Interior designer turned farmer talks about his career change
Raffy Dacones becomes the voice of local farming
Living in the city, people tend to fall into routine from commuting to work and getting stuck in traffic to cramming to meet deadlines. Eventually feeling like a miniscule part of a system, not really achieving anything great. Raffy Dacones felt the same way while he was living in Japan. Tired of the city life, he decided to move back home without really having a clear idea of what he was going to do. Little did he know that he would eventually start something that he is now extremely passionate about, Teraoka Family Farm.
Have you always been into farming?
No. I used to live in Tokyo, where I worked for three years at an interior design firm before I got tired of the city. Even if it was wonderful, I got tired of doing the same exact thing, of city life in Tokyo and commuting. I tried to find out what I wanted to do, and decided to come back to the Philippines. It turned out that my family had land in Pangasinan that wasn’t being used. It was a farm with lots of mango trees, but no one was taking care of them. I then realized how farmers make a good living in other countries, especially in Japan, but not here. When I came home, organic farming was just becoming a trend in the Philippines and people were starting to get into organic produce. So I thought, why not start a farm? I took a leap and resigned from my job in Japan so I could get into farming.
I hadn’t expected how hard it was going to be. Considering I had no background whatsoever in agriculture, I had to do a lot of research and ask advice from other people. Everything was pretty much trial and error in the beginning, but it has been two years and I’ve been doing well so far. What
“Farming is like going to school: I learn something new every single day.”
really kept me in farming was the relationship I built with a lot of farmers. They are so simple, very down-to-earth, and they’re the ones who feed us yet city people look down on them. Their work is seen as unprofitable when, the truth is, farming can generate income if you could just find the right market for your produce. Farmers don’t have access to the market, though. We have a lot of organic farmers in the country but no one knows where to find them, so I became their voice. They bring their produce to me and I buy them at a really good price; sometimes, I help them grow their crops as well. I want to remove the middlemen so the farmers can earn enough to continue farming and encourage their families to continue working on their land instead of going to the city.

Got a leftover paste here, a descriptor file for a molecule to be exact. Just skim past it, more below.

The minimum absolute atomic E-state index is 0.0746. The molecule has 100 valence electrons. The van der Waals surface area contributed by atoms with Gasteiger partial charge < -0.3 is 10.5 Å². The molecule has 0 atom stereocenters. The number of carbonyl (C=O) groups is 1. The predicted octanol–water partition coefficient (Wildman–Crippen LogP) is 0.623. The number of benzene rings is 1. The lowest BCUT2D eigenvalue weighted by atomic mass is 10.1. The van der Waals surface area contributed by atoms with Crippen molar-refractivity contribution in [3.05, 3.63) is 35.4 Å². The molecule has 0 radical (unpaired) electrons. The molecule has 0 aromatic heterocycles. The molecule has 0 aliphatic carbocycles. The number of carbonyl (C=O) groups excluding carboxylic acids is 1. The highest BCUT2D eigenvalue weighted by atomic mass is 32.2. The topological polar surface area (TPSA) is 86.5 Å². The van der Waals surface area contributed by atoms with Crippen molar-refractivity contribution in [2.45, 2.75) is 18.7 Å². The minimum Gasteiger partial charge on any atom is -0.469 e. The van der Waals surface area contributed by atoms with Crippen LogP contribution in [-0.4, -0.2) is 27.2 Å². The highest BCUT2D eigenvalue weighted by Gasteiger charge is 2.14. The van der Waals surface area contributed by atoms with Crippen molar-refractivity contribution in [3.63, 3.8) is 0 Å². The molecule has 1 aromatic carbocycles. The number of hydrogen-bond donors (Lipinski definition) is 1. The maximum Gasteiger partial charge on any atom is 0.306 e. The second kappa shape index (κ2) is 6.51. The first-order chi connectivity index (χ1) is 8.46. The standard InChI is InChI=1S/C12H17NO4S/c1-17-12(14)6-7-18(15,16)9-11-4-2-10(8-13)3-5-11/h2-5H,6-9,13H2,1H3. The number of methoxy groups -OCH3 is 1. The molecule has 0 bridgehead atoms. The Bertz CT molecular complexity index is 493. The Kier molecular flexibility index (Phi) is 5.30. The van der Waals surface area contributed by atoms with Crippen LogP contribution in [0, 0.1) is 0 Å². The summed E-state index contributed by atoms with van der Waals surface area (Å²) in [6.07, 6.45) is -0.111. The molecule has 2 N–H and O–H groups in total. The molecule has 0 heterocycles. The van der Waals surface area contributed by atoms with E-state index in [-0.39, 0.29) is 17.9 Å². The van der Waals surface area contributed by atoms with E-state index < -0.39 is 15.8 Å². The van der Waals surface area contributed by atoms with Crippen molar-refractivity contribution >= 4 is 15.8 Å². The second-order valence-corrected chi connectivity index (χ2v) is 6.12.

The Philippines has so much neglected potential in agriculture. We don’t see the importance now of what farmers do, but who is going to feed us in the future? We need to encourage the youth to get into farming as well, given that the average age of farmers here is 57. People think that farming is an industry of the poor, and I want to change that perception.
Take us through a day on your farm.
My farm is 200 hectares big, but only five hectares are used for organic farming. My daily routine consists of waking up early at three or four in the morning, doing all the hard work, then going to sleep at seven in the evening. I like doing the hard work, such as making my own plots. Whenever I’m stressed, I go to the nursery and germinate seeds. Farming is like going to school: I learn something new every single day. There are so many variables, like weather, the climate, and even the people I work with, but I think it’s better to keep on learning than sticking only to what you know.
I’m also in Manila three or four times a week since the market is here, but I want to spend as much time as I can at the farm so I travel back and forth.
Has the local perception of farming improved somewhat since you started working in agriculture yourself?
People are more aware now of organic farming and are more healthconscious. They want to know how their food is grown and where it comes from, so that helps the current movement toward organic agriculture, which the Department of Agriculture is working on. There are also private institutions doing the same thing. Because of the growing awareness, we now see organic sections in the supermarket and small outlets like Healthy Options. But there’s still much to be done: we still don’t grasp how much pesticides and chemicals are used to create perfect-looking produce, and despite the huge potential in the Philippines, organic farming remains mostly that. The demand is there but the supply is scarce.
At 29 years old, what are you bringing to the table?
I’m encouraging the youth to learn or get back into farming. In 50 years, if things don’t change, we won’t have anything to eat. I want to be a role model for the youth, I want to show them that there is money in farming, and that it’s fun; they just have to work hard. I enjoy what I do, so in a way, I want to make the image of farming look cool, too. •
Right: Teraoka Family Farm in Pangasinan
Above: Nursery in Teraoka Family Farm where seedlings are planted